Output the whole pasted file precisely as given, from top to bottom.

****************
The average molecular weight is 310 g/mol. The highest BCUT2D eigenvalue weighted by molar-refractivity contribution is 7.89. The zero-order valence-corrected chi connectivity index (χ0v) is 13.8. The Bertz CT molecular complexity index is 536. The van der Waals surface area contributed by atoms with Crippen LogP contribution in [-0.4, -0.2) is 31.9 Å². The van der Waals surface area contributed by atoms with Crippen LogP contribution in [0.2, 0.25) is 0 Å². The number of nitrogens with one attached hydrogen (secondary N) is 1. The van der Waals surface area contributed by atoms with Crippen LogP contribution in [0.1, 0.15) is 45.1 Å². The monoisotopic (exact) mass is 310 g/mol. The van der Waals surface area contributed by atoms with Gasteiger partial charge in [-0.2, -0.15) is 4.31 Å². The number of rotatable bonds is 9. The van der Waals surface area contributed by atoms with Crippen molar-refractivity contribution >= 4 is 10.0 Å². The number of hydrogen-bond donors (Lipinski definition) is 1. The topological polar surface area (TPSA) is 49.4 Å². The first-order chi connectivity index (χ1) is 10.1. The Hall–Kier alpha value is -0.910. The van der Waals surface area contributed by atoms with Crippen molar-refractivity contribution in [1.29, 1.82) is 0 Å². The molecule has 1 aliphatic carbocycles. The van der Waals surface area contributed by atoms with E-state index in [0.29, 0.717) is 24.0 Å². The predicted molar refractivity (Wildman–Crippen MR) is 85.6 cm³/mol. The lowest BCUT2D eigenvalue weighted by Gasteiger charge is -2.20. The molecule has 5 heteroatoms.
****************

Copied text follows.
The average molecular weight is 310 g/mol. The highest BCUT2D eigenvalue weighted by molar-refractivity contribution is 7.89. The zero-order valence-corrected chi connectivity index (χ0v) is 13.8. The Bertz CT molecular complexity index is 536. The van der Waals surface area contributed by atoms with Crippen LogP contribution in [-0.4, -0.2) is 31.9 Å². The van der Waals surface area contributed by atoms with Crippen LogP contribution in [0.2, 0.25) is 0 Å². The number of nitrogens with one attached hydrogen (secondary N) is 1. The van der Waals surface area contributed by atoms with Crippen LogP contribution in [0.1, 0.15) is 45.1 Å². The monoisotopic (exact) mass is 310 g/mol. The van der Waals surface area contributed by atoms with Gasteiger partial charge in [-0.2, -0.15) is 4.31 Å². The number of rotatable bonds is 9. The van der Waals surface area contributed by atoms with Crippen molar-refractivity contribution >= 4 is 10.0 Å². The number of hydrogen-bond donors (Lipinski definition) is 1. The topological polar surface area (TPSA) is 49.4 Å². The first-order chi connectivity index (χ1) is 10.1. The Hall–Kier alpha value is -0.910. The van der Waals surface area contributed by atoms with Crippen molar-refractivity contribution in [1.29, 1.82) is 0 Å². The molecule has 1 aliphatic carbocycles. The van der Waals surface area contributed by atoms with E-state index in [0.29, 0.717) is 24.0 Å². The predicted molar refractivity (Wildman–Crippen MR) is 85.6 cm³/mol. The lowest BCUT2D eigenvalue weighted by Gasteiger charge is -2.20. The molecule has 5 heteroatoms.